Back in Mandalay we rejoiced in laying on a bed with a mattress in a clean hotel room. One thing I haven't mentioned is the general dust; dry, dry, dry, dirt. It gets everywhere. It is everywhere. Everything outside the hotel is covered in dirt: steps, bus seats, streets, nuns and every fruit and vegetable sold. At night when I wipe my face it is dark brown, when I blow my nose it is black. Clothes soon blacken. Table tops are wiped but it is only at best a ceremonial act as they are still caked in dirt.
Here are a few of my other observations from our time in Myanmar so far:
Greetings - Out of the cities we are stared at all the time, I guess out of curiosity. Normally a wave breaks their mesmerisation and they gleefully wave back. Often they wave back and turn away and the turn back and wave again like a shy child. Occasionally people shout 'hello', we smile and say hello back and 'mingarlaba'. They often seem surprised that we know throw to say hello in their own language!
Some people want to shake our hands. Once one person does, it ends up with you greeting most of the street as they call their neighbours to come out and shake our hand also.
Shoes - Most people seem to wear flip flops as an inconvenience as they hardly ever fit their foot. I think that their arches must really lack support. When not 'in town' many people seem to go bear foot. No matter what job their doing from working in a shop to constructing a building to labouring on road works with hot tar the flip flop is the footwear of choice.
Water - We always drink bottled water but many houses provide water on the street for passers by. A small covered urn and stainless steel mug chained to the lid are a common sight outside houses for any traveller, neighbour or passing monk.
Toilets - Toilets are a shaped hole in the ground that you balance over. It's surprising how easily you can adapt. Firstly by necessity, then it becomes second nature. Like Thailand, once you've finished there's a hose at the side of the toilet to wash, then you can dry au-natural or bring your own toilet paper. Must not put paper down the toilet as there are no sewage systems.
Pavements – not a common site but where they do occur they are immediately treated by shops or restaurants as an extension to their property and are covered in chairs, tables or items for sale. Otherwise they are used to park motorcycles or stack construction materials. Where they are free the curb is over a foot high and they are so full of holes or broken manhole covers over open sewers that its more like a steeplechase with a very unappealing water jump!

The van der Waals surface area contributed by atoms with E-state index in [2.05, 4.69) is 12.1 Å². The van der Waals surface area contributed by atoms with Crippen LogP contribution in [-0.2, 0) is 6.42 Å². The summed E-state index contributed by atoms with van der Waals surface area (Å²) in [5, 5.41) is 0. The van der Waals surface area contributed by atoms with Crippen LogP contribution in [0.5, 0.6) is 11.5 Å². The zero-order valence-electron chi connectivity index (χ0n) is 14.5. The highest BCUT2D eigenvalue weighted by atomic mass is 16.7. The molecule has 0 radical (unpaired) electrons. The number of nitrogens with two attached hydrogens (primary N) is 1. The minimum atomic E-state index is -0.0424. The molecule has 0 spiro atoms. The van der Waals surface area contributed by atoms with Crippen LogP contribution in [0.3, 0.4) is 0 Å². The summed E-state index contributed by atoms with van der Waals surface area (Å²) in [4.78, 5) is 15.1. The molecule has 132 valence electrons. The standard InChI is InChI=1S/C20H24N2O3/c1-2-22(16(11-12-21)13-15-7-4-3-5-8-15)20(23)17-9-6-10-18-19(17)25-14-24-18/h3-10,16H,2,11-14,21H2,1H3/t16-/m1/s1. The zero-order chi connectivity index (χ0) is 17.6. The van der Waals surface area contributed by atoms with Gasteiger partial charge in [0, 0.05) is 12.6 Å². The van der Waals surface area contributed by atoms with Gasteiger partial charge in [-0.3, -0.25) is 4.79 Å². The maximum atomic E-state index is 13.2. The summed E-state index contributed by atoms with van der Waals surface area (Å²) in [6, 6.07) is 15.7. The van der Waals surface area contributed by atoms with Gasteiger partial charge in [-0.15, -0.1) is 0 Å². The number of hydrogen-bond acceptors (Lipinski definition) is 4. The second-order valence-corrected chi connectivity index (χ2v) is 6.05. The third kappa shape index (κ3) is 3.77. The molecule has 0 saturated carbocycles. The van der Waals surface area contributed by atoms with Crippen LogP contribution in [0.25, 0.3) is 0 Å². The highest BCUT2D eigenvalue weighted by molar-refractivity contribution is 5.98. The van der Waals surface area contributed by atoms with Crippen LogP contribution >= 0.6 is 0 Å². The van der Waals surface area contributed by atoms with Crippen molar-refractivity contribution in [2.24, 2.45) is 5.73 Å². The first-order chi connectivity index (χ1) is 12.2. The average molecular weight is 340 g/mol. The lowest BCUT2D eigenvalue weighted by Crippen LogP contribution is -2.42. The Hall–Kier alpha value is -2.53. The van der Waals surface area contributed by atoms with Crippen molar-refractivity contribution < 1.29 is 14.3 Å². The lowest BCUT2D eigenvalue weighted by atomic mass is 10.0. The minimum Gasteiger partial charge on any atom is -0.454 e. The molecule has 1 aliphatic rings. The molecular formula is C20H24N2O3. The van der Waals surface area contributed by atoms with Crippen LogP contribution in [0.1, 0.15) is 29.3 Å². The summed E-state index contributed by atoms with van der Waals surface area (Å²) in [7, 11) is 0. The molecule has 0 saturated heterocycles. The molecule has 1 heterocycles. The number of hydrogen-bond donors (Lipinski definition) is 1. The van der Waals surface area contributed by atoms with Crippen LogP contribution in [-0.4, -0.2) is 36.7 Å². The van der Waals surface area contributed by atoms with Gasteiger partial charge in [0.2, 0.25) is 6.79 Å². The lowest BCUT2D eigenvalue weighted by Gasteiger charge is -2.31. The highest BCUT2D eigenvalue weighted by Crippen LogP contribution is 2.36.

Pets - Cats are not as common as dogs here. Cat with tails seem a luxury and in Sinbo we saw a man riding a motorcycle and his bike key ring, he confirmed, was a cat’s tail. Maybe he thought it was a good luck charm?
Horns - the beeping kind, are plentiful and used with gusto at every opportunity. Car use their horn twice or thrice every time they come up to overtake, and sometimes after overtaking too. There are no real road markings in Burma, so if your driving up to a junction you just go through the junction, beeping as you go. If a car hits a motorbike, then, regardless, it was the cars fault. This makes motorbike drivers quite arrogant, and they just pull out into the road without looking. Bike drivers hoot cars, and bicycles, and people - it's often much better to walk on the road than the excuse for a pavement. So living next to a street is very noisy. There are also no restrictions on when horns can be used, so if the bus is leaving at 5am, then it will start honking about 4:30am and about every five minutes until departure when a great crescendo of honks will signal the off. Trains honk coming into a station, again at any time of the day or night. Boats also signal their imminent arrival loudly and frequently until they are moored. I can see the concept, it's like the ice cream van singing, 'I'll soon be with you'. But the noise! I have been known to sleep through fire alarms (not a good quality) but the horns beat me in Burma!
More rubbish on the riverbanks
Dust, dust, dust, dust......